Sruli Recht

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Sruli Recht, an Icelandic fashion designer, has embellished a 24-carat gold ring with his own skin. This jewellery is truly grotesque and I am impressed that someone has the audacity to follow through with a design like this. The hairs that have remained on the skin add an extra disgusting element to the piece.

There is a video showing the process of Recht’s skin being removed, click this link if you are feeling brave…

https://www.youtube.com/watch?v=wa8SsW-4DjI&feature=youtu.be&hd=1

Iris Eichenberg

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Iris Eichenberg’s works jumped out at me as soon as I came across them. Her colour palette is very similar to what I like to experiment with and for the past year I have worked with polymer clay using similar techniques to her. I am always so motivated to get into the studio and start making after I see Eichenberg’s works.

“… trying to find a balance; contradicting materials like fleshy pink plastic and gold, copper-plated silver, wool, and rose-quartz, girly ribbons, panty-hose and beads. Sexy and repulsive at the same time- you need to touch them- wear them and they transform… being placed on the body they melt into the clothes and the body at the same time… they long for a body but also long for the person standing in front of you, triggering the voyeur in the other”

Iris Eichenberg, http://www.iriseichenberg.nl/eichenberg.html

Sam Tho Duong

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“Ginger is a collection inspired by an exploration of my family roots. I am from Vietnam though I have lived in Germany since I was a teenager. Ginger has many special properties. Its intense aroma is used to enhance flavours in food and drinks and also for healing. I work with the basic root formation and then develop this through the use of colour and stones.” http://www.wearableartblog.com/my_weblog/2009/07/sam-tho-duong.html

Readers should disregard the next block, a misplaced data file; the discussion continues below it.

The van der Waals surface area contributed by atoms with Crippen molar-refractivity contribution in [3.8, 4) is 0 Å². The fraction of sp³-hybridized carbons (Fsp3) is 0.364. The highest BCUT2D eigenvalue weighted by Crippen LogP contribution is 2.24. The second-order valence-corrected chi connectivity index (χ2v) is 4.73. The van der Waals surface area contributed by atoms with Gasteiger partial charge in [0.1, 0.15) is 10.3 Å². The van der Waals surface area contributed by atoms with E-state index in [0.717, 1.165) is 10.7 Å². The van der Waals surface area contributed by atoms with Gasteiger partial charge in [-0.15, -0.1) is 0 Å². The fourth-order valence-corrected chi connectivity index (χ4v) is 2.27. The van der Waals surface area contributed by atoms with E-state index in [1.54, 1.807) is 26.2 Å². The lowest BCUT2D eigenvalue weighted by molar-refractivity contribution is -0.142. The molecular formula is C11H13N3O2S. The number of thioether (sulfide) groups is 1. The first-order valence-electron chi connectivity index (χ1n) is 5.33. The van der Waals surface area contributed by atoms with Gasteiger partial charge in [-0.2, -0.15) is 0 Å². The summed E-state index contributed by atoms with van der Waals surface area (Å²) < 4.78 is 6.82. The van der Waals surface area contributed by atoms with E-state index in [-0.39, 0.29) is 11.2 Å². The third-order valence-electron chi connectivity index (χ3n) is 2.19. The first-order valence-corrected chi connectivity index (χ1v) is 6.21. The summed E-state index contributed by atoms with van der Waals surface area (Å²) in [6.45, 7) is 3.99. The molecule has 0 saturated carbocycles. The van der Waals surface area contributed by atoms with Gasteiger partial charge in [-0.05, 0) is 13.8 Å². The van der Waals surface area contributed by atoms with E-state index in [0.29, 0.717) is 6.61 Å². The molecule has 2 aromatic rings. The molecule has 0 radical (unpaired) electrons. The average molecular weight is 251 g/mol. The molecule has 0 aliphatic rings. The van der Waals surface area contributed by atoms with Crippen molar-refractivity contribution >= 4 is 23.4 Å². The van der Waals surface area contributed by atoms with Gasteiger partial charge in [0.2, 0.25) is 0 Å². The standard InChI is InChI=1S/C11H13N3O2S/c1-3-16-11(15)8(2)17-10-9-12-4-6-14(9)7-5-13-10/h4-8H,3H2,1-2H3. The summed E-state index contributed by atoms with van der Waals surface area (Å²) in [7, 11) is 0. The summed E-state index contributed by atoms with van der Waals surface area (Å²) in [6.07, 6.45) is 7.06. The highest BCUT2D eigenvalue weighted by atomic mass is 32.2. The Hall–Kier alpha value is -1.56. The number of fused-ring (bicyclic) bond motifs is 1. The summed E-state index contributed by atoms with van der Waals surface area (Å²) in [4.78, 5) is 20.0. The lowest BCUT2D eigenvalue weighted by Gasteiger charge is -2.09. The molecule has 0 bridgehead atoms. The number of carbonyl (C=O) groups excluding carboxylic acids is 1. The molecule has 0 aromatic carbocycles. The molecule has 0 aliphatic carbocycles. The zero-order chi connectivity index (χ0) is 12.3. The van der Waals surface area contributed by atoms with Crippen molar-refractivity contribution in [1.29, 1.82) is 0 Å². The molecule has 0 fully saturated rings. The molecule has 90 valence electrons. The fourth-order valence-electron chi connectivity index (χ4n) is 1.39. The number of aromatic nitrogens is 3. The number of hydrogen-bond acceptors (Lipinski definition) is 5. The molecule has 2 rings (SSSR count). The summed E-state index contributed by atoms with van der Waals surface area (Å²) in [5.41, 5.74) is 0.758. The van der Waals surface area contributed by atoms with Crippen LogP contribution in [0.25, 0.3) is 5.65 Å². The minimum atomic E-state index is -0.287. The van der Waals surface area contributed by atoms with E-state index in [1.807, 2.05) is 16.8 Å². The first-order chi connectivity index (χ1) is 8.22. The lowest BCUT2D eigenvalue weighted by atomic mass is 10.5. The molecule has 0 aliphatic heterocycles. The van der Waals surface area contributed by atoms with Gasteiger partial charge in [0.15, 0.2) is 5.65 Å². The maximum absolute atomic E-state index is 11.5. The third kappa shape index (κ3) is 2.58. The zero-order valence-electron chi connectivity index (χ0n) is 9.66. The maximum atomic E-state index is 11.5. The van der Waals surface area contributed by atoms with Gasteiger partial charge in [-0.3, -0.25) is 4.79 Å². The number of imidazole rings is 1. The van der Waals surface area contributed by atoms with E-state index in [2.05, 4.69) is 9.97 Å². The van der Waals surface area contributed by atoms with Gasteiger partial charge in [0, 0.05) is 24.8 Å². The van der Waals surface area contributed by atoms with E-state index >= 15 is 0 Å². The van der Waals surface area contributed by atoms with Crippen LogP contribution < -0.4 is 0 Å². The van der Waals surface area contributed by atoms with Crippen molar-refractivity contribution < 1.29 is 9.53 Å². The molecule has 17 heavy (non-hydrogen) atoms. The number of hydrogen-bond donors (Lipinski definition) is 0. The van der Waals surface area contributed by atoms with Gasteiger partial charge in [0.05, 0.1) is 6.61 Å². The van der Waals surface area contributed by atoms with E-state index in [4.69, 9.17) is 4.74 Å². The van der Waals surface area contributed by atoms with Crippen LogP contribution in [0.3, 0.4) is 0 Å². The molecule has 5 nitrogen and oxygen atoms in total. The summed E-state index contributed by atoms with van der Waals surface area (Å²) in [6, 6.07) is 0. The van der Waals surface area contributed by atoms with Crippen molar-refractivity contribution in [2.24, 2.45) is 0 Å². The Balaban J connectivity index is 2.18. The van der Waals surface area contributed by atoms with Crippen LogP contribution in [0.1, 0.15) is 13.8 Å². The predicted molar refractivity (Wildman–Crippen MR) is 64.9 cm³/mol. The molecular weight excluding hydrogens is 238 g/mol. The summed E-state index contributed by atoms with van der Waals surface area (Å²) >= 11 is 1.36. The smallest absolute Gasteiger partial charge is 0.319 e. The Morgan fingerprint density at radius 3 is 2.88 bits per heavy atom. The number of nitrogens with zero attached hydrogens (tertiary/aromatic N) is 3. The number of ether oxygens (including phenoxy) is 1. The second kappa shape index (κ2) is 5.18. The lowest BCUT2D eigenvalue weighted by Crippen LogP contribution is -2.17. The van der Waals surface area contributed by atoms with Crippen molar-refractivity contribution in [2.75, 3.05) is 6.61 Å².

Sam Tho Duong pierced nails into dried up ginger- I find that repetition is always effective in jewellery, along with the corpse-like appearance of the ginger.

What is contemporary jewellery?

Contemporary jewellery is more than a fashion accessory; it is conceptual, material based, makes social commentaries and connects to the past. It allows the wearer, and even the viewer, an extremely new experience of jewellery.

Carissa Kowalski Dougherty, ed. 2008, Jewelry Design, daab

 

Contemporary jewellery gives impressions of uniqueness and craftsmanship, but also can be high-street. Alternative materials are quite prominent in the movement and the expression behind the practice makes it undoubtedly artistic as well. Contemporary jewellery sits between the arts and mainstream jewellery- it is a vessel for ideas to become tactile and not just something that is manufactured for commercial wear. This position can cause identity crises for the movement, as it’s perceptions of individuality mean that it is quite hard to define a specific style.

Lignel, B, 2006, What Does Contemporary Jewellery mean? http://www.klimt02.net/forum/index.php?item_id=7624

 

In groups we tried to place jewellers into four contemporary jewellery categories- fashion, commercial, art and craft. We were having trouble, so we decided to define the categories. Even after doing this we found that it is really quite hard to place contemporary jewellery designers/makers into specific categories, as they tend to spill over into several of them or even others that are not on this map. It seems that contemporary jewellery has many definitions, none of them necessarily right or wrong, as the debate appeared to come down to matter of opinion.

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This “diversity stands in the way of a cohesive front” (Lignel, 2006). Contemporary jewellery is described in quite a few different ways and therefore doesn’t have a certain image, which unfortunately can come across as foreign to the general public and therefore may not yet be appreciated to its full extent.

Plastic and fire

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These samples are the result of experimenting with plastic and cardboard. I was drawn to burning the materials and melting them together to create a meaningful composition that exaggerated curves and brought out simple colours. This conscious damage to the materials is a great process and produces forms that would normally be considered ugly but I find the subtleties and contours very interesting and in their own way, beautiful.